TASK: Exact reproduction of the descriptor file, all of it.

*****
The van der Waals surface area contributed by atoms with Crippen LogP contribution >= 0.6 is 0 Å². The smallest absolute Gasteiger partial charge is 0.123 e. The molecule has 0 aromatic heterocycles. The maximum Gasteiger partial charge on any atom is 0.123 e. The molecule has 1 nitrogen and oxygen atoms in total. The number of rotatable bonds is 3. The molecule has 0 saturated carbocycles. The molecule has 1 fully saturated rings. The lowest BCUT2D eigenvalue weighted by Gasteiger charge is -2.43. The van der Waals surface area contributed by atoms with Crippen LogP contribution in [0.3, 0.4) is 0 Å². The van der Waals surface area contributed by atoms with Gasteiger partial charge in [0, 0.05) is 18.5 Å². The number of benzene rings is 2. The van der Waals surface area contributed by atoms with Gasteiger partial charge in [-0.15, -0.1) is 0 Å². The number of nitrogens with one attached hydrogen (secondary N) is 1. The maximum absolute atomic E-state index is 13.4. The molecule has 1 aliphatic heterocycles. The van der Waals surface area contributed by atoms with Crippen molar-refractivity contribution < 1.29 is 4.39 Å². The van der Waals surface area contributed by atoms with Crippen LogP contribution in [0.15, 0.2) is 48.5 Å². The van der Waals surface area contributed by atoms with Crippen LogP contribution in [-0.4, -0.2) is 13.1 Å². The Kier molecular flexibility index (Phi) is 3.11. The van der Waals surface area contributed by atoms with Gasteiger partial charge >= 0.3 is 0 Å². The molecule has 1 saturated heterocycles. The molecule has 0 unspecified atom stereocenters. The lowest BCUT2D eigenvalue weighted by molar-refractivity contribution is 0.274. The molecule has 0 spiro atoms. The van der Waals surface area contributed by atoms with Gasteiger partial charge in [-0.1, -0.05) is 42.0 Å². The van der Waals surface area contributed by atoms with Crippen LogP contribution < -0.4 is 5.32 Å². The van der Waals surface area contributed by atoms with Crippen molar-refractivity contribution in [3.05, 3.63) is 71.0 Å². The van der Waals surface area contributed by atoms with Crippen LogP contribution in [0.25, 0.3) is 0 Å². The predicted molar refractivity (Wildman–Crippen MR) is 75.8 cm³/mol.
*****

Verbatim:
The van der Waals surface area contributed by atoms with Crippen LogP contribution >= 0.6 is 0 Å². The smallest absolute Gasteiger partial charge is 0.123 e. The molecule has 0 aromatic heterocycles. The maximum Gasteiger partial charge on any atom is 0.123 e. The molecule has 1 nitrogen and oxygen atoms in total. The number of rotatable bonds is 3. The molecule has 0 saturated carbocycles. The molecule has 1 fully saturated rings. The lowest BCUT2D eigenvalue weighted by Gasteiger charge is -2.43. The van der Waals surface area contributed by atoms with Crippen LogP contribution in [0.3, 0.4) is 0 Å². The van der Waals surface area contributed by atoms with Gasteiger partial charge in [0, 0.05) is 18.5 Å². The number of benzene rings is 2. The van der Waals surface area contributed by atoms with Gasteiger partial charge in [-0.15, -0.1) is 0 Å². The number of nitrogens with one attached hydrogen (secondary N) is 1. The maximum absolute atomic E-state index is 13.4. The molecule has 1 aliphatic heterocycles. The van der Waals surface area contributed by atoms with Crippen molar-refractivity contribution < 1.29 is 4.39 Å². The van der Waals surface area contributed by atoms with Crippen LogP contribution in [0.15, 0.2) is 48.5 Å². The van der Waals surface area contributed by atoms with Crippen LogP contribution in [-0.4, -0.2) is 13.1 Å². The Kier molecular flexibility index (Phi) is 3.11. The van der Waals surface area contributed by atoms with Gasteiger partial charge >= 0.3 is 0 Å². The molecule has 1 saturated heterocycles. The molecule has 0 unspecified atom stereocenters. The lowest BCUT2D eigenvalue weighted by molar-refractivity contribution is 0.274. The molecule has 0 spiro atoms. The van der Waals surface area contributed by atoms with Gasteiger partial charge in [-0.1, -0.05) is 42.0 Å². The van der Waals surface area contributed by atoms with Crippen LogP contribution < -0.4 is 5.32 Å². The van der Waals surface area contributed by atoms with Crippen molar-refractivity contribution in [3.05, 3.63) is 71.0 Å². The van der Waals surface area contributed by atoms with Crippen LogP contribution in [0.25, 0.3) is 0 Å². The predicted molar refractivity (Wildman–Crippen MR) is 75.8 cm³/mol.